Once he’d made it to the states, it only took a few years for him to know which path he would pursue. “I’d always wanted to own an arcade business. When I was younger, I loved the sounds and lights of the machinery and I was fascinated with how they operated.” His first love was the quintessentially American game of pinball. Around the age of eight, he and his friends would go to the iconic Chinatown Fair arcade and share pinball games, each of them taking responsibility for one ball. “The reason why we played pinball was actually because it was the only game that gave out free games if you had a specific score. [You could] literally play all day,” he explains with a laugh.

For his parents, this was a challenge. Though they were now safe from governmental persecution, they found themselves in a new and unfamiliar society. “Success is not determined by your wealth but your status in Asian societies, because the family unit is [considered] more valuable than money,” Cen explains. “My family didn’t want me playing any video games at all.” Instead, they wanted him to become a doctor. But their opposition taught him a valuable early lesson in human nature. Even though they still don’t support his career choice today, he says that he has “a great relationship with my parents. I know they love me but they usually can’t express it properly.”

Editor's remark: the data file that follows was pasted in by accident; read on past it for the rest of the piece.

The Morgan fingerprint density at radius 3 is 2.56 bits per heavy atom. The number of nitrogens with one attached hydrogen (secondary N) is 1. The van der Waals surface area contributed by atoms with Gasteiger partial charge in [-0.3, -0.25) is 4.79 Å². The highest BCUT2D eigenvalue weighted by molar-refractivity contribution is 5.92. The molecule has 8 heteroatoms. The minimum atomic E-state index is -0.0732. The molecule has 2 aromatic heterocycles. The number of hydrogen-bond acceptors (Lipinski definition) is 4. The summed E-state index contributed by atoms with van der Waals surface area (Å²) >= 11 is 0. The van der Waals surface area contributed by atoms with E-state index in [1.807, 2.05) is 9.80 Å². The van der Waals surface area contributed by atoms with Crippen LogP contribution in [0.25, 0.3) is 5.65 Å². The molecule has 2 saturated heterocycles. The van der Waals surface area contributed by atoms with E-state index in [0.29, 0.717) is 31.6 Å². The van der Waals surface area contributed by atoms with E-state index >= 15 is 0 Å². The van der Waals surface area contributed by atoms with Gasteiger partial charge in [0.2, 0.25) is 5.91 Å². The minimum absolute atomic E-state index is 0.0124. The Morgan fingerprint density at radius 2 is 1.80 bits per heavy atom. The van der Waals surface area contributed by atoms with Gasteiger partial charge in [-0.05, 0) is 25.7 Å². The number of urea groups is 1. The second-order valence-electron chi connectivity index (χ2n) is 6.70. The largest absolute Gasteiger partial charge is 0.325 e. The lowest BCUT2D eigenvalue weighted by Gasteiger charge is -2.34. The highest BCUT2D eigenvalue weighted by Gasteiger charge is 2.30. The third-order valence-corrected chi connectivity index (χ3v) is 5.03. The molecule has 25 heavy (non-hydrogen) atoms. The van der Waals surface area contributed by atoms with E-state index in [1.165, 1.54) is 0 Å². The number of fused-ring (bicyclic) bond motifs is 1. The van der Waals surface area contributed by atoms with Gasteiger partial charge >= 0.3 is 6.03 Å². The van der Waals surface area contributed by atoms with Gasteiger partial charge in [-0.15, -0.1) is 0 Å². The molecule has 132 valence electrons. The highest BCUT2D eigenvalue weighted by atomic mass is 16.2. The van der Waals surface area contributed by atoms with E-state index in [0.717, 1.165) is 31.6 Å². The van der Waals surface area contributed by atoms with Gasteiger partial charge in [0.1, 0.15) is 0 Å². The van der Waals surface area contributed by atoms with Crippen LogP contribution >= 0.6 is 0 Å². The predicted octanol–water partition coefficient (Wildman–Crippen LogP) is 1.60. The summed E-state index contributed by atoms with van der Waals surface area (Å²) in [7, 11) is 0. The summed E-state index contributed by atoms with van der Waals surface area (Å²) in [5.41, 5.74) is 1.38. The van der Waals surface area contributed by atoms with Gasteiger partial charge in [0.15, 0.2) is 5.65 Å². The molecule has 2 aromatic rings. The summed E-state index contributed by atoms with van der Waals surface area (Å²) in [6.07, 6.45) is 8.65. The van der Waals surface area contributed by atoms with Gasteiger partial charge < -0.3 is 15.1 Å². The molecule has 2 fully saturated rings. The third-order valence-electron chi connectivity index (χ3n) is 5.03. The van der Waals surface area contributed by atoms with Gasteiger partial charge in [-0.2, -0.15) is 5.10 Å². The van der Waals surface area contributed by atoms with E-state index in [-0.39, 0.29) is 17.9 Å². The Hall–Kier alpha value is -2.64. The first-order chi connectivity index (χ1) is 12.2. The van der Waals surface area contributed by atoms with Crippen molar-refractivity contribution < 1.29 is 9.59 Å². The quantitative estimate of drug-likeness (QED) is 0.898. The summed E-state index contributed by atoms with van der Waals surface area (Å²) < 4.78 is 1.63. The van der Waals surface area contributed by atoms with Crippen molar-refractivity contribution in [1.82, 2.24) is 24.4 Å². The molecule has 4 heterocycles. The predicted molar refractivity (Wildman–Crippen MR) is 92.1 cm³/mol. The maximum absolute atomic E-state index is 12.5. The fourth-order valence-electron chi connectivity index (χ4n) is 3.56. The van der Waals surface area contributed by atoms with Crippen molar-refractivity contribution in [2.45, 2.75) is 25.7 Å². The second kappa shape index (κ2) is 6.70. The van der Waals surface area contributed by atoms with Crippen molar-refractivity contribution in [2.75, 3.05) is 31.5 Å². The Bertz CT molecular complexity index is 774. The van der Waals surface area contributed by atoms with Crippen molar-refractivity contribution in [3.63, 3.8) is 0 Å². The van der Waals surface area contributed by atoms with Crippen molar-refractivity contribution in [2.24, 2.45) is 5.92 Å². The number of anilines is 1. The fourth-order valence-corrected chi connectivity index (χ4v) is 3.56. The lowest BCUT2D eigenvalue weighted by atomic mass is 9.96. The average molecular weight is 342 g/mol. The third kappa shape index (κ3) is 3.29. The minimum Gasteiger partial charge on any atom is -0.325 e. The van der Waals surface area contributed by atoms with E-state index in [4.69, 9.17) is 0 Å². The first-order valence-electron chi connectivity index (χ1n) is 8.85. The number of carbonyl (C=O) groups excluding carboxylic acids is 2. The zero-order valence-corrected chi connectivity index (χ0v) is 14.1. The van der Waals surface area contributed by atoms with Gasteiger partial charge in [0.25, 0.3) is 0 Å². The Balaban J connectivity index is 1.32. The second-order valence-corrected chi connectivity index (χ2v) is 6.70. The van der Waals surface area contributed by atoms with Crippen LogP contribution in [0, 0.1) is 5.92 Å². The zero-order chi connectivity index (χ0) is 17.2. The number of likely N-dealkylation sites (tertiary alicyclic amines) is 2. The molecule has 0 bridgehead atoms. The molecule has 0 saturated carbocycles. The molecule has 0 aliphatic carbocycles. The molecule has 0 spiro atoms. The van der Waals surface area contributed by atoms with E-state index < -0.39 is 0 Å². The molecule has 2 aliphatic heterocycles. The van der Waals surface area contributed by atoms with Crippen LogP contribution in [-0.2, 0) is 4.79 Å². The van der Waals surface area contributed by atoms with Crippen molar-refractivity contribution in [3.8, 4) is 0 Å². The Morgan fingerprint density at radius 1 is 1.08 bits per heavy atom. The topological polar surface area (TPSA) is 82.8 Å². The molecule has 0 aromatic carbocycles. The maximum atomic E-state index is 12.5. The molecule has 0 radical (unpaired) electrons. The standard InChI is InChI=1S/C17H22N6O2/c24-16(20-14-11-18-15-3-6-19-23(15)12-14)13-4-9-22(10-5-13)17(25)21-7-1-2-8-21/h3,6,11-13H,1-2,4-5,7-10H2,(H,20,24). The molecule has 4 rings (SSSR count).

These are the two factors that shaped his life: as an individual, he’d fallen in love at first sight with the arcade environment; as a member of a family, he was learning to see into others’ hearts. Though there would be more challenges ahead, Cen was already learning how to make the most of the opportunities his family had won for him.

A Lesson In Humility

In his early days as a pinball junkie, the young Chinese native quickly learned that machines had limits. Due to heavy use, his favorite games would occasionally break down. This is how he discovered fighters: when a pinball game was out of commission, he “usually went to play fighting games because [they] had more of a social aspect.” In the same way that he and his friends would take turns on a pinball machine, “you could also share games in fighting games also: I’d play round one and a friend would take round two.”

His first character was Guile, “because he had specific glitches that no other character had.” These glitches appealed to the doer in Cen. “I like problem-solving,” he says. “It’s still my forte. Problem-solving gives me satisfaction that I know I can do something without someone’s help.”